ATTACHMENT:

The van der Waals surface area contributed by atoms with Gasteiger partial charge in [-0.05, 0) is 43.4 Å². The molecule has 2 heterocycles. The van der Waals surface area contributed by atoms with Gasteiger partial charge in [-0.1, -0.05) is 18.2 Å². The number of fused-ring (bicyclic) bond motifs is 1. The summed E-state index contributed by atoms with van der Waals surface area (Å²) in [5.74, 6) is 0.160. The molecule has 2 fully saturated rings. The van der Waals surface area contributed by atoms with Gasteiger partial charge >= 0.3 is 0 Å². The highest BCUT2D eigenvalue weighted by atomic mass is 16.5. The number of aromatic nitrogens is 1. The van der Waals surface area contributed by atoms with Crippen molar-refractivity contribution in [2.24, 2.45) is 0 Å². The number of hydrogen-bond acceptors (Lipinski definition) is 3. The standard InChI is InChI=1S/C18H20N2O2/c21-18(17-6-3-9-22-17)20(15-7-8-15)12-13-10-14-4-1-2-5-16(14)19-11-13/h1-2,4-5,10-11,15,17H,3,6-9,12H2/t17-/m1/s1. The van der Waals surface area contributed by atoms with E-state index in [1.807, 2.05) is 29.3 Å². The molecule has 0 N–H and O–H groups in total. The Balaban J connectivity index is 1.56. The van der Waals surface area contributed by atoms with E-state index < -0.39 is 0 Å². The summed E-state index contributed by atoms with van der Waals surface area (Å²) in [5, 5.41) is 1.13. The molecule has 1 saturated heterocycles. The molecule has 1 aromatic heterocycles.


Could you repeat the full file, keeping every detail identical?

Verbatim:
The van der Waals surface area contributed by atoms with Gasteiger partial charge in [-0.05, 0) is 43.4 Å². The molecule has 2 heterocycles. The van der Waals surface area contributed by atoms with Gasteiger partial charge in [-0.1, -0.05) is 18.2 Å². The number of fused-ring (bicyclic) bond motifs is 1. The summed E-state index contributed by atoms with van der Waals surface area (Å²) in [5.74, 6) is 0.160. The molecule has 2 fully saturated rings. The van der Waals surface area contributed by atoms with Gasteiger partial charge >= 0.3 is 0 Å². The highest BCUT2D eigenvalue weighted by atomic mass is 16.5. The number of aromatic nitrogens is 1. The van der Waals surface area contributed by atoms with Crippen molar-refractivity contribution in [2.24, 2.45) is 0 Å². The number of hydrogen-bond acceptors (Lipinski definition) is 3. The standard InChI is InChI=1S/C18H20N2O2/c21-18(17-6-3-9-22-17)20(15-7-8-15)12-13-10-14-4-1-2-5-16(14)19-11-13/h1-2,4-5,10-11,15,17H,3,6-9,12H2/t17-/m1/s1. The van der Waals surface area contributed by atoms with E-state index in [1.807, 2.05) is 29.3 Å². The molecule has 0 N–H and O–H groups in total. The Balaban J connectivity index is 1.56. The van der Waals surface area contributed by atoms with E-state index < -0.39 is 0 Å². The summed E-state index contributed by atoms with van der Waals surface area (Å²) in [5, 5.41) is 1.13. The molecule has 1 saturated heterocycles. The molecule has 1 aromatic heterocycles.